Wednesday, February 27, 2013

Medals for Drone Pilots?

Our Nobel Peace Prize-winning President, who apologized to the world for Bush's water-boarding of three terrorists caught on the battlefield (none of whom were killed), has now, at his own discretion, killed almost 5,000 people (including some very bad guys) using predator drones. Drones are controlled by "cyber pilots" sitting in an office behind a computer screen using a joy stick.

Now, there is a new service medal for these drone pilots and other cyber warriors. Soon after its announcement on Feb. 13, the Veterans of Foreign Wars and the Military Order of the Purple Heart both slammed the decision to rank the award higher than the Bronze Star with Valor device and the Purple Heart - both medals earned in physical combat or through direct enemy action. Is this yet another example of the Army brass and the Joint Chiefs allowing their civilian masters to water down the U.S. military? What's next, drone pilots filing for PTSD? Anyway, here's the story ...

DoD Stands Behind Controversial Drone, Cyber Medal

Obviously, it's a much safer way to fight; but, does it warrant a high precedence combat medal? Here's is a clip of our very efficient cyber warriors in action executing a drone strike ...

"Two words for you: predator drones. You will never see it coming.” -- Barack Obama

Saturday, February 16, 2013

2/94 FA Reunion, 2004 - Part 1

Captain Greg Smith introducing General Alfred M. Gray, 29th Commandant of the U.S. Marine Corps as the dinner speaker at the 2004 Reunion of the 2nd Battion (175mm Guns) 94th Artillery, U.S. Army at Washington, DC September, 2004. General Gray's remarks to follow as Part 2.

General Gray who, as biographer Scott Laidig's recently titled book suggests, preferred to be known as Al Gray, Marine, was a Major and the S-3 of the 12th Marine Regiment on the DMZ in 1966 when he wrote the request to General Westmoreland that the Army's 2nd battalion, 94th Artillery be re-routed as we sailed across the Pacific on the USS Eltinge. As a result, our battalion of 175mm guns landed at Da Nang and instead of Saigon and headed north where we were operationally attached to and fought with the 3rd Marine Division. The Marines were being out-gunned on the DMZ by Russian-made artillery with a longer range than anything the Marines had and our 175 guns, with the longest range (20 miles) of any artillery weapons in the world, changed all that.

Al Gray went from private to four-star general and was one of those legendary American military heroes who would lead from in front: a pure warrior. All of us were changed forever for having fought with him.

"There are higher things in life than the soft and easy enjoyment of material comfort. It is through strife, or the readiness for strife, that a nation must win greatness.. .A rich nation which is slothful, timid, or unwieldy is an easy prey for any people which still retain those most valuable of qualities, the martial virtues." -- Theodore Roosevelt

"Anyone who has ever looked into the glazed eyes of a soldier dying on the battlefield will think hard before starting a war." -- Otto von Bismarck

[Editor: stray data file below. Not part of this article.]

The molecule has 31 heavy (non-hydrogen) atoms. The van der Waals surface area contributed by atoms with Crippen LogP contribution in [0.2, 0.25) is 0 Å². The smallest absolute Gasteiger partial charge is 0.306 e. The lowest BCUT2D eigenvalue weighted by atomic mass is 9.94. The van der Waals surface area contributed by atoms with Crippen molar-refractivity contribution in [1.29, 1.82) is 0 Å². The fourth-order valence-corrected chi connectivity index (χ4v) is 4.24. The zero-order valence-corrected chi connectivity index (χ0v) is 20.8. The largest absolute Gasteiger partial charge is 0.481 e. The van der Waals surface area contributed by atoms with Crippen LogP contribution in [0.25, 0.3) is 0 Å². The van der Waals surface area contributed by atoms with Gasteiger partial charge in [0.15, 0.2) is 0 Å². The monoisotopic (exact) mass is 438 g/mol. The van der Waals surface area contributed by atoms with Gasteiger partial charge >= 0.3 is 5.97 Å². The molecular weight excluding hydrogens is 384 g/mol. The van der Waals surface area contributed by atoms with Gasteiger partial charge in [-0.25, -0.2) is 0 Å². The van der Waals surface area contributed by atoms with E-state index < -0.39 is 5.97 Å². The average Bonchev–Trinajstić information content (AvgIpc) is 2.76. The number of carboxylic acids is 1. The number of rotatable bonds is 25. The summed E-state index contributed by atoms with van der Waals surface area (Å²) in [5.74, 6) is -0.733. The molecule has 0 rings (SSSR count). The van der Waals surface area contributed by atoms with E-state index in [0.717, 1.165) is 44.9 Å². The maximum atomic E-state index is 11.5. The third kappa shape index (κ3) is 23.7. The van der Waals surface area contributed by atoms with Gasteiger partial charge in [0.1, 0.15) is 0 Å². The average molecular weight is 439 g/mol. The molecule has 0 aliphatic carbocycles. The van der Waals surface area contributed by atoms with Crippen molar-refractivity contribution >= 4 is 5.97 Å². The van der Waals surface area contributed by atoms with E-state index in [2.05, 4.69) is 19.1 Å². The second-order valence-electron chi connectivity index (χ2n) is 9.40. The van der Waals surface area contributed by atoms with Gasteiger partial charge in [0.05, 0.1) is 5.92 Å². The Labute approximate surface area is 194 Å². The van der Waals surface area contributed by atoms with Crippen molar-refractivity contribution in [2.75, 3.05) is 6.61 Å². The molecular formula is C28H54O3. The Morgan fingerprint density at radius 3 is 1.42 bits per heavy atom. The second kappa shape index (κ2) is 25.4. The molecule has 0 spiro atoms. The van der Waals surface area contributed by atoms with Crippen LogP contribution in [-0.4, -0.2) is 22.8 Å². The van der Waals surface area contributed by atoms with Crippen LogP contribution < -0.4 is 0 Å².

Sunday, February 03, 2013

Scott Laidig's book about General Gray

I received an email today from Scott Laidig who is one of General Al Gray's biographers.

Part One of Al Gray, Marine has just been published. The hard copy version can be purchased from the publisher for $50 here ...

I just bought the Kindle version on Amazon for $10.

Our 2nd Battalion 94th Artillery connection goes back to 1966-67 when Gray was a Major and ran the 12th Marine Regimental Artillery Fire Direction Center that had operational control over our Army battalion of 175mm Guns. After we were first attached and found ourselves fighting with the Marines, I remember having heard sarcastic comments from some Marines like "we're safe now the Army's here." But we earned their respect and the Marines - particularly Major Al Gray - came to depend on our massive, long-range firepower. Some of us got to know Gray very well while serving with him when he was the commander at the Gio Linh combat base - where we were attacked constantly and suffered our greatest casualties. During quieter times, he would stop by occasionally and participate in a softball games with us at Camp Carroll and Dong Ha. He was a good friend of the battalion and a valuable connection to the 3rd Marine Division.

When I organized the 2004 reunion in Washington, DC, our own GEN Trefry helped me get Gray as the speaker at our reunion dinner. After Vietnam, he went on to become a four-star General and the 29th Commandant of the Marine Corps. He was a member of the Joint Chiefs of Staff during Desert Storm in 1991. GEN Gray was always rather informal. Every time I talked with him on the phone, he always identified himself as Al Gray; so, I guess it's not surprising that Scott titled the book, Al Gray, Marine. Scott interviewed some of us who are honored to be included in the book.

"Some people spend an entire lifetime wondering if they made a difference in the world. But, the Marines don't have that problem." -- Ronald Reagan, President of the United States; 1985

"The Marines I have seen around the world have the cleanest bodies, the filthiest minds, the highest morale, and the lowest morals of any group of animals I have ever seen. Thank God for the United States Marine Corps!" -- Eleanor Roosevelt, First Lady of the United States, 1945

"Take me to the Brig. I want to see the 'real Marines'." -- Major General Chesty Puller, USMC - while on a Battalion inspection.